Feasability of Deploying Over 10 Terawatts of Space Based Solar

Zachary Manchester of Carnegie Mellon University has received a phase 1 NASA NIAC grant and will study how to create mechanical metamaterials to design lightweight deployable structures with unprecedented expansion ratios of 150x or more. A structure could be launched inside a single Falcon Heavy rocket fairing and then be deployed autonomously to a final size of a kilometer or more on orbit without requiring complex on-orbit assembly or fabrication.

If the material had ultrathin solar power and could still fit in a Falcon Heavy (64 tons nonreusable rocket to low earth orbit) and deploy to one square kilometer that was 25% efficient at converting sunlight to power it would produce 340 megawatts of power (1360 watts X 1 million square meters X 25%).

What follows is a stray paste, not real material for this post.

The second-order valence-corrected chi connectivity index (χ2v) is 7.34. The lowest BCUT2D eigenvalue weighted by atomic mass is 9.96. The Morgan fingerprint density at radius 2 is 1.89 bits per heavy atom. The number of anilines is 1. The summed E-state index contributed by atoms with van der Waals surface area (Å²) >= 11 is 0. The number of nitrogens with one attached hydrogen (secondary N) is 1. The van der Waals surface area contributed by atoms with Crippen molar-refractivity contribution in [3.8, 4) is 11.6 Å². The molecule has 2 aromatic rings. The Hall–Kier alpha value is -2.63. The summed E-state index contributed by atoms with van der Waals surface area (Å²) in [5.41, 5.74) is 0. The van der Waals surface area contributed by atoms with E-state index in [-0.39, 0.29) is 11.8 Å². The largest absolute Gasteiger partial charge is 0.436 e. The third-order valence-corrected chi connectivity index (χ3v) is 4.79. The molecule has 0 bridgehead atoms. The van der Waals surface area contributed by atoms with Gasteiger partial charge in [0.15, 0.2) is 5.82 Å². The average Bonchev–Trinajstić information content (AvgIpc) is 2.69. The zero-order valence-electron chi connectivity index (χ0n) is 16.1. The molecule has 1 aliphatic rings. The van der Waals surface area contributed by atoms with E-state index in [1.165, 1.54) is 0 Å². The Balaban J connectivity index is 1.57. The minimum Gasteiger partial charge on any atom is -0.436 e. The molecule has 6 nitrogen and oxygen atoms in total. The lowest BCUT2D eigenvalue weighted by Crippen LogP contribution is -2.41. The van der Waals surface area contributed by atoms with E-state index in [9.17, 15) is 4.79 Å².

The US Air Force and Caltech are working on separate projects for space-based solar power.

A fleet of one hundred fully reusable SpaceX Super Heavy Starship flying once a day to orbit could deploy 60000 times as much as one non-reusable Falcon Heavy. Only using this to deploy space-based solar power would be over 20 terawatt per year.

If this was cut by ten times for beaming equipment and positioning systems it would still be over 10 terawatt per year of space based solar over five years.

SOURCES – AFRL, Carnegie Mellon, NASA, NIAC
Written By Brian Wang, Nextbigfuture.com

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